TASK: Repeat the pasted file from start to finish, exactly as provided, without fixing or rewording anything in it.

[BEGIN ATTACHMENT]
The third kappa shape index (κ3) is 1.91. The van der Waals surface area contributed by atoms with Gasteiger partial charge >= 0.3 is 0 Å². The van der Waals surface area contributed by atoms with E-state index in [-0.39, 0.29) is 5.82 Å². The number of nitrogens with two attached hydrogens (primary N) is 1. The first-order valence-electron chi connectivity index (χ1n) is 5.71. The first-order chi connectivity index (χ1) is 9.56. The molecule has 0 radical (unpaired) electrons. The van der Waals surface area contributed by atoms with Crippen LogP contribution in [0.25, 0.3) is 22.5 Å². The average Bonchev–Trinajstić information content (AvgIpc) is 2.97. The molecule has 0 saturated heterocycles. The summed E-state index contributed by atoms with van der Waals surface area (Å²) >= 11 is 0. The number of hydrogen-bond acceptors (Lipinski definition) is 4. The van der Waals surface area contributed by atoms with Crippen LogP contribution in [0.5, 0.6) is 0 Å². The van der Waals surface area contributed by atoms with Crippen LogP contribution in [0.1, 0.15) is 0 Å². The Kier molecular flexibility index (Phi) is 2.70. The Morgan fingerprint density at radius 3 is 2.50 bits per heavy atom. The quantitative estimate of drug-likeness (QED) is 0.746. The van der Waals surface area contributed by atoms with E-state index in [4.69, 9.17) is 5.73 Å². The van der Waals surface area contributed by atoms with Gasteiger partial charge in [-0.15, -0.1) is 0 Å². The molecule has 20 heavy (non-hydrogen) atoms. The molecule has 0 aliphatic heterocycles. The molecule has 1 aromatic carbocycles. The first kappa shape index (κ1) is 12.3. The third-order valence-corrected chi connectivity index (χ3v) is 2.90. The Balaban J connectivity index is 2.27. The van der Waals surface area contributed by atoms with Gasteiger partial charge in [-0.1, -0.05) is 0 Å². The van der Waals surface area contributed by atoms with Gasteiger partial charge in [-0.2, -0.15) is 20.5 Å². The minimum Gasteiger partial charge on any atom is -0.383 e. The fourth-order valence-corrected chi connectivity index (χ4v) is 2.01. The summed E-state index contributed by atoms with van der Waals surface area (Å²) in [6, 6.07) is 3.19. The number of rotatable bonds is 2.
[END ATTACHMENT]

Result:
The third kappa shape index (κ3) is 1.91. The van der Waals surface area contributed by atoms with Gasteiger partial charge >= 0.3 is 0 Å². The van der Waals surface area contributed by atoms with E-state index in [-0.39, 0.29) is 5.82 Å². The number of nitrogens with two attached hydrogens (primary N) is 1. The first-order valence-electron chi connectivity index (χ1n) is 5.71. The first-order chi connectivity index (χ1) is 9.56. The molecule has 0 radical (unpaired) electrons. The van der Waals surface area contributed by atoms with Crippen LogP contribution in [0.25, 0.3) is 22.5 Å². The average Bonchev–Trinajstić information content (AvgIpc) is 2.97. The molecule has 0 saturated heterocycles. The summed E-state index contributed by atoms with van der Waals surface area (Å²) >= 11 is 0. The number of hydrogen-bond acceptors (Lipinski definition) is 4. The van der Waals surface area contributed by atoms with Crippen LogP contribution in [0.5, 0.6) is 0 Å². The van der Waals surface area contributed by atoms with Crippen LogP contribution in [0.1, 0.15) is 0 Å². The Kier molecular flexibility index (Phi) is 2.70. The Morgan fingerprint density at radius 3 is 2.50 bits per heavy atom. The quantitative estimate of drug-likeness (QED) is 0.746. The van der Waals surface area contributed by atoms with E-state index in [4.69, 9.17) is 5.73 Å². The van der Waals surface area contributed by atoms with Gasteiger partial charge in [-0.15, -0.1) is 0 Å². The molecule has 20 heavy (non-hydrogen) atoms. The molecule has 0 aliphatic heterocycles. The molecule has 1 aromatic carbocycles. The first kappa shape index (κ1) is 12.3. The third-order valence-corrected chi connectivity index (χ3v) is 2.90. The Balaban J connectivity index is 2.27. The van der Waals surface area contributed by atoms with Gasteiger partial charge in [-0.1, -0.05) is 0 Å². The van der Waals surface area contributed by atoms with Gasteiger partial charge in [-0.2, -0.15) is 20.5 Å². The minimum Gasteiger partial charge on any atom is -0.383 e. The fourth-order valence-corrected chi connectivity index (χ4v) is 2.01. The summed E-state index contributed by atoms with van der Waals surface area (Å²) in [6, 6.07) is 3.19. The number of rotatable bonds is 2.